About my last article discussing Algonquin Power & Utilities (TSX:AQN)(NYSE:AQN) as a high-yield stock, some readers gave feedback about the fact that rising interest rates are negative for utilities like Algonquin that have high debt levels because of the nature of their businesses. Rising interest rates imply that their borrowing costs are going to increase, which can dampen their growth.
In contrast to utilities, banks are expected to benefit from rising interest rates. Currently, the highest-yield Big Six Canadian Bank is Bank of Nova Scotia (TSX:BNS)(NYSE:BNS). It yields 4.3% at writing.
Just like its big Canadian bank peers, BNS stock did not cut its dividend through the last two recessions. It did freeze its dividend periodically (like its peers) because of restrictions from the regulatory body, the Office of the Superintendent of Financial Institutions (OSFI), in Canada.
Algonquin Power & Utilities (TSX:AQN)(NYSE:AQN) consists of diversified regulated utilities across natural gas, electric, and water utilities, and non-regulated renewable energy across wind, solar, hydro, and thermal generation. Its renewable and clean energy facilities are mostly under long-term contracts (averaging about 13 years) with inflation escalations.
Regulated utility Fortis (TSX:FTS)(NYSE:FTS) has a long dividend-growth streak. It has 48 consecutive years of dividend increases, which is the second-longest streak on the TSX. Because of the transition to net-zero emissions, renewable and clean energy are good places to consider investing in. Algonquin offers the best of both worlds in having regulated utilities and a renewable portfolio.
A dividend stock with a high yield
The dividend stock provides a relatively high yield of 4.8% today. According to the line of thought used in The Single Best Investment by Lowell Miller, 4.8% is a big yield because it’s 1.88 times that of the stock market yield of 2.55%. Miller thinks a yield that’s 1.5 – 2 times that of the market is high.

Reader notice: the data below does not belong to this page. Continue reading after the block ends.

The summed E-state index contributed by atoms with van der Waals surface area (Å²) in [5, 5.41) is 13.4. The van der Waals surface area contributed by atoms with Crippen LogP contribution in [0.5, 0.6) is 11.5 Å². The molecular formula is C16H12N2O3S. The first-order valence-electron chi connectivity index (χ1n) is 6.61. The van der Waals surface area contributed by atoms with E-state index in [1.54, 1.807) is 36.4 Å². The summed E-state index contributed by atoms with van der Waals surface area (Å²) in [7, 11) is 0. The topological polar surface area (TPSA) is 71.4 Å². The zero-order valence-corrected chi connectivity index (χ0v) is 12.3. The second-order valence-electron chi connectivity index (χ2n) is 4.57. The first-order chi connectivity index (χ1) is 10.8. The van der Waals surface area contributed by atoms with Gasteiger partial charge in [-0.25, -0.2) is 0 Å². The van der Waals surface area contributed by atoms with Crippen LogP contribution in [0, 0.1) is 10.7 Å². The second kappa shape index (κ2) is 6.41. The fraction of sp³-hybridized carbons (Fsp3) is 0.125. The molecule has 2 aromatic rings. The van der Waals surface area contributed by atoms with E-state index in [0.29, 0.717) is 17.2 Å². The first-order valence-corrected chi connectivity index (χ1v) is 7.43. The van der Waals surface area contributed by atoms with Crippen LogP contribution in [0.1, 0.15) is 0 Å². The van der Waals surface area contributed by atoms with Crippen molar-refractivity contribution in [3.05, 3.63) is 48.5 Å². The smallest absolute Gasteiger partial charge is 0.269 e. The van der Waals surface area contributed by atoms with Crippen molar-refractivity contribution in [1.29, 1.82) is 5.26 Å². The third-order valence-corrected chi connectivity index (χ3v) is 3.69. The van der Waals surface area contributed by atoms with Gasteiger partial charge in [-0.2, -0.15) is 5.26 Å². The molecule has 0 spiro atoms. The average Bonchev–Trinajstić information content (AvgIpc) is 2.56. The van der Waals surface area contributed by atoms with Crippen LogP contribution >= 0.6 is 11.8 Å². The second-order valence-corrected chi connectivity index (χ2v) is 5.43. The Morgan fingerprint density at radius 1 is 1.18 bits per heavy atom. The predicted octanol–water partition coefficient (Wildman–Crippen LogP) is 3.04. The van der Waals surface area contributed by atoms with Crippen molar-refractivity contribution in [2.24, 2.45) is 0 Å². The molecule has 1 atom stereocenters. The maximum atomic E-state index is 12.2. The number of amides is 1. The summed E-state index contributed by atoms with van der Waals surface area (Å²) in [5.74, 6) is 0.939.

When the World Health Organization announced that the world was experiencing a pandemic around March 2020, the regulator tightened restrictions to prevent federally regulated financial institutions like Manulife (TSX:MFC)(NYSE:MFC) from increasing their dividends. This is why the life and health insurance company froze its dividend for eight consecutive quarters.
When the regulator lifted the ban about a month ago, Manulife quickly announced a dividend increase of almost 17.9%. Its new quarterly dividend is C$0.33 per share, equating to an annualized payout of C$1.32 per share. The negative sentiment around the stock market in the last week pressured this dividend stock lower. Consequently, investors can now buy shares for a juicy dividend yield that’s flirting with 5.7%.
The dividend stock is not a darling
For some reason, Manulife stock tends to trade at a substantial discount to its peer, Sun Life (TSX:SLF)(NYSE:SLF). Maybe it’s because of their different business mix. Sun Life’s business is much more diversified, leading to more quality earnings. Here’s an overview of Sun Life’s net income diversification.